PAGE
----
Do You Want to Know the Truth?

You won’t tell the children everything, will you? (5:07)

The public are sometimes just like children. We don’t know what the government doesn’t want us to know, or what the people in power try to conceal. If you have a chance to choose, would you choose to know the ugly truth, or let the dark, ugly history fade with time?

As the professor has pointed out in the lecture, Lumumba was assassinated in 1961. But it was not until decades after Lumumba’s death that the assassination was “officially” recognized, or more specifically, admitted. In the years when the history is “blank”, people somehow knew what had happened to Lumumba, but they didn’t seem to have the right to speak for Lumumba.

If we were the kids who Lumumba addressed to in the film, we should say, “even if you don’t want to tell us the truth, we will still dig the truth from where you bury it.” We cannot be children that are always waiting for adults (in this sense, the government) to tell us what has happened. We should have the ability and the responsibility to “dig” or “write” the history. We should also not doubt the power we have, either. If the anecdote that Lumumba had been killed was not written down, most people now (I mean in 2014) will probably not know what happened fifty years ago. If the anecdotes can never be officially published or recognized, the anecdotes will just be anecdotes, forever! (In fact, as the older generation dies, the younger generation may not even know the anecdotes!) And the justice will never be fulfilled. The victims will never have a chance to sleep soundly.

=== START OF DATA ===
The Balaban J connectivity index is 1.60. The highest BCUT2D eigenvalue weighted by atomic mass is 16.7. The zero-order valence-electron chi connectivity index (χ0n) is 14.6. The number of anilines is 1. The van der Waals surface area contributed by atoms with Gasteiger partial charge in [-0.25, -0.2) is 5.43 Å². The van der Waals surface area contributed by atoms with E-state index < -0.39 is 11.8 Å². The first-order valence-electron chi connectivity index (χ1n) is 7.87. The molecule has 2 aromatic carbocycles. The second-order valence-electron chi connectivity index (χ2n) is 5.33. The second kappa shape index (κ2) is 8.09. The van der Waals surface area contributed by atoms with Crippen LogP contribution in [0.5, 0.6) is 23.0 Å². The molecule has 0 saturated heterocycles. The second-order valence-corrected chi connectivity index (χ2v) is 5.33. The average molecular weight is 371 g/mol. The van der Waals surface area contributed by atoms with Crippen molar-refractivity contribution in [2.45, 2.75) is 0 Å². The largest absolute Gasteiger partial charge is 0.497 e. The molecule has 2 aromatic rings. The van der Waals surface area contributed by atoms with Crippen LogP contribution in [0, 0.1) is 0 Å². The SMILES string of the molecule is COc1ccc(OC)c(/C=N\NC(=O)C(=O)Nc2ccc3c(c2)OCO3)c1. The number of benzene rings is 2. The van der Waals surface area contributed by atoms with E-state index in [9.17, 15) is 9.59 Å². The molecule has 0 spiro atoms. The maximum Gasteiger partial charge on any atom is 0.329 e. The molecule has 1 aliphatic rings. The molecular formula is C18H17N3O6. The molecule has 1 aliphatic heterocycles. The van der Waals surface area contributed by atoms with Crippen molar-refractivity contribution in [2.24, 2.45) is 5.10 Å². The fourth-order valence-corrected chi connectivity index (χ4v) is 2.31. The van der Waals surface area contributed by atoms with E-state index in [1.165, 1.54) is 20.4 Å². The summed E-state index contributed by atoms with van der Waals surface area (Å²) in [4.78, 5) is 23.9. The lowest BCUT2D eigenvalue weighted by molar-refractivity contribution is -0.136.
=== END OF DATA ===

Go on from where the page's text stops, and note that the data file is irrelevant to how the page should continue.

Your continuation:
The montage of documentary film (around the 5 minute mark) in Lumumba seems to keep reminding us: never forget what was once real but ugly in history. The function of history is not just for memorization in history classes, but for condemning and warning those who are morally corrupted and harm the human race.

Now, do you understand why Lumumba in the film said, “[e]ven dead, I was still a threat to them” (3:21)? The threat is not Lumumba himself but the revelation of the history sooner or later.


Posted on September 18, 2014, in Uncategorized. Bookmark the permalink. 1 Comment.

  1. Hi Davis. I found your post very engaging, and I wanted to keep reading. When a leader fails at their mission until their story gains force posthumously, we must recognize the place of storytellers. By reinforcing the message of one person, that person becomes a respected leader, but without those who are like-minded, often not as vocal, social change throughout history would not have arrived. Leaders would not exist without followers. Examples include the Diary of Anne Frank and the letters of various US presidents facing war and slavery (please excuse my limited example base). While those that planted the seed may have passed decades before the climax of the social issue, various players throughout history are needed in the snowball effect. This gives us all hope that what we believe in, we can act upon, even in the smallest of ways – we just have to know that one day in the future good will come of it.


%d bloggers like this: